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Whistler's watermarks

The Pro Patria watermark

 

Photographed in transmitted light, the etching Millbank 1861 from the Thames Set shows the watermark of a lion rampant on a shield with the initials M and C and part of a countermark MDCCCXXVIII (1828) Collection: National Gallery of Australia

Pro Patria translates as ‘for the fatherland’.

There are two kinds of Pro Patria watermark: the ‘Britannia’ form used by continental papermakers producing papers for the British market; and the 'Maid of Dort’ form, produced for general sale.

The Britannia motif was current in the late 18th century.1 It is rendered in several ways – on the theme of a medallion, round or oval, surmounted by the British crown. In the centre of the motif is a traditional image of Britannia, robed, seated and seen in profile. In one hand she holds a spear; in the other a single stem of flowers or leaves. At her side is a shield emblazoned with the core of the British flag. A band within the circumference of the medallion carries a motto such as ‘EIESQUE … LIBERTATE … PRO PATRIA’, ‘PRO REGE … ET … PRO PATRIA’, or ‘RULE … BRITANNIA … RULE’.

The 'Maid of Dort' form of the Pro Patria watermark was more ornate, and was used over a wider geographic range. Churchill's Watermarks in paper in Holland, England, France etc., in the XVII and XVIII centuries and their interconnection includes images of 27 versions of the 'Maid of Dort'.2 Heawood’s Watermarks, mainly of the 17th and 18th centuries includes 22 versions.3

The 'Maid of Dort' is a national symbol for Holland. ‘Dort’ is the Anglicised diminutive of Dordrecht, the oldest city in Holland. The seated maid, (holding a hat on the point of spear) and rampant lion (brandishing a sword and holding a bundle of arrows) – both located within a palisade – represent Holland, surrounded by her fortified frontiers, maintaining liberty by the force of arms.4

Amsterdam was the home base of the 'Maid of Dort' watermark throughout the 18th century. Given Whistler’s predilection for ‘old Dutch’ papers, it is unsurprising that more examples of it are found in the National Gallery of Australia's Whister print collection than any other watermark.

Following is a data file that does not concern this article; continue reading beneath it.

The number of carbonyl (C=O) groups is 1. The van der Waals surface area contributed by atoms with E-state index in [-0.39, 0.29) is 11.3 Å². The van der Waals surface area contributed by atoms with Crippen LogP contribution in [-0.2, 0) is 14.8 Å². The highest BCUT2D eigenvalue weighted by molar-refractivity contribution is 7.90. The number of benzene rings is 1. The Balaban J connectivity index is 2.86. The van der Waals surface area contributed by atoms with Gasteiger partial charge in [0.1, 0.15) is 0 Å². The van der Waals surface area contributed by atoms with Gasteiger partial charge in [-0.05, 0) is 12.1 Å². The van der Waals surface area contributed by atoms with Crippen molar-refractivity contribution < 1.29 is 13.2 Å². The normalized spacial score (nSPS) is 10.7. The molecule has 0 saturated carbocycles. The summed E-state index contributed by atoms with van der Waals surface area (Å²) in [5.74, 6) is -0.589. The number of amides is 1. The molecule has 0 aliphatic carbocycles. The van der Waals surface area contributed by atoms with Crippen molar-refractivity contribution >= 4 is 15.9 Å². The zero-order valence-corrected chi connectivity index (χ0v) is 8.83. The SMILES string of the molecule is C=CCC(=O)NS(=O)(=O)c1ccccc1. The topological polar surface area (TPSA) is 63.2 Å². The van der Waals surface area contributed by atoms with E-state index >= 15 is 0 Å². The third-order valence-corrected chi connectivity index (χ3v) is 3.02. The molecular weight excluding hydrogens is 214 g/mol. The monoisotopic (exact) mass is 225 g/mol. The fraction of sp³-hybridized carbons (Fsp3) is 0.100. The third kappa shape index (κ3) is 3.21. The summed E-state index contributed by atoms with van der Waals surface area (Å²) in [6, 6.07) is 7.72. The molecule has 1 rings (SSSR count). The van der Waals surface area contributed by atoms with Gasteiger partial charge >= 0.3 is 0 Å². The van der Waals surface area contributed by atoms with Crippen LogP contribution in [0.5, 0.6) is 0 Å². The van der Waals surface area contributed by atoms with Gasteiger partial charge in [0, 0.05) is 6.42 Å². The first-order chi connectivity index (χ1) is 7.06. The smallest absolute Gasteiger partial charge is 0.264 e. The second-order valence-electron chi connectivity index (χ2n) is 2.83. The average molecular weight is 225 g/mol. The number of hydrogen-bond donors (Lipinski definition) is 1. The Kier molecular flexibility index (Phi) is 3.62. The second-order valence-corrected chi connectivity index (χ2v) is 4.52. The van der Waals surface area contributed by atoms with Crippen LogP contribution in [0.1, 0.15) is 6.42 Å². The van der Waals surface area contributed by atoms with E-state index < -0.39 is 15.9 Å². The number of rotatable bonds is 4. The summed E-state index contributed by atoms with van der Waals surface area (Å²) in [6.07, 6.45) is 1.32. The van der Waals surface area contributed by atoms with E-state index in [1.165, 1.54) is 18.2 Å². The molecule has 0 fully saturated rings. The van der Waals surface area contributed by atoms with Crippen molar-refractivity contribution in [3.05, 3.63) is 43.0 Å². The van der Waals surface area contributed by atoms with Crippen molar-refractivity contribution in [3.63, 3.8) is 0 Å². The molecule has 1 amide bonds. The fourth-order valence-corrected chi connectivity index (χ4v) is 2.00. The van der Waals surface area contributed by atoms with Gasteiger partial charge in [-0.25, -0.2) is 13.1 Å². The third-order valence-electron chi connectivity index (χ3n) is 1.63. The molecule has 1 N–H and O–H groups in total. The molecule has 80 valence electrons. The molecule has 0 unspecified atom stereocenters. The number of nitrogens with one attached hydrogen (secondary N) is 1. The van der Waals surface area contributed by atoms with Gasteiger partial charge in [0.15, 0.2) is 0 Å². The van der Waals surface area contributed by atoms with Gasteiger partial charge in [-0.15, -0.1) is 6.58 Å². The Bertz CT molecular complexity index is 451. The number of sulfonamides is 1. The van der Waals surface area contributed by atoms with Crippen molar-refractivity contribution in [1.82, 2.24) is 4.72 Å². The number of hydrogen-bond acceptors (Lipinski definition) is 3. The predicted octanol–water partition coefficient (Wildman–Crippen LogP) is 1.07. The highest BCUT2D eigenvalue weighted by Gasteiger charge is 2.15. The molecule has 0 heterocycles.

The Maid of Dort form of the Pro Patria watermark

The 'Maid of Dort' form of the Pro Patria watermark
click to enlarge

The Maid of Dort form of the Pro Patria watermark - version

In this example ‘the lion has abandoned his handful of arrows and the maid has cast away her lance and its impaled hat in favour of an immense stylised flower'.7
click to enlarge

Russian mills used the elements of the maid, the lion, the hat and the palisade in a variety of combinations, a few including the motto Pro Patria.5 The full image, with minor variations in detail, was used in Denmark at the Erikshaab Paper Mill, Hillerslev in Funen; the example cited by Voorn was still in use in 1835.6 Some of these renderings varied significantly in detail and spirit from the original, eg the droll version used by the Gransholm Paper Mill of Southern Sweden c.1790. 

Papers in the National Gallery of Australia's Whistler print collection identified as bearing the Pro Patria watermark include:


Kassandra Coghlan
and Bill Hamilton

Notes
1 Churchill, WA, Watermarks in paper in Holland, England, France etc., in the XVII and XVIII centuries and their interconnection, 1935 authorised reprint Amsterdam: B DeGraaf, 1985, figs. 214, 221, 228 and pp.75–76.
2 Churchill, WA, Watermarks in paper in Holland, England, France etc., in the XVII and XVIII centuries and their interconnection, 1935 authorised reprint Amsterdam: B DeGraaf, 1985, figs. 127–153 and pp.71–72.
3 Heawood E, Watermarks, mainly of the 17th and 18th centuries, Hilversum, Holland: The Paper Publications Society, 1950 figures 3696–3718; plates 491–497.
4 Churchill, WA, Watermarks in paper in Holland, England, France etc., in the XVII and XVIII centuries and their interconnection, 1935 authorised reprint Amsterdam: B DeGraaf, 1985, p.44.
5
Uchastkina, ZV, A history of Russian hand paper-mills and their watermarks, Hilversum, Holland: The Paper Publications Society, 1962, plates 288–314.
6
Voorn H, Danish and Norwegian paper mills and their watermarks, Hilversum, Holland: The Paper Publications Society, 1959, p.46 and illustrations in endpapers.
7Churchill, WA, Watermarks in paper in Holland, England, France etc., in the XVII and XVIII centuries and their interconnection, 1935 authorised reprint Amsterdam: B DeGraaf, 1985, p.31.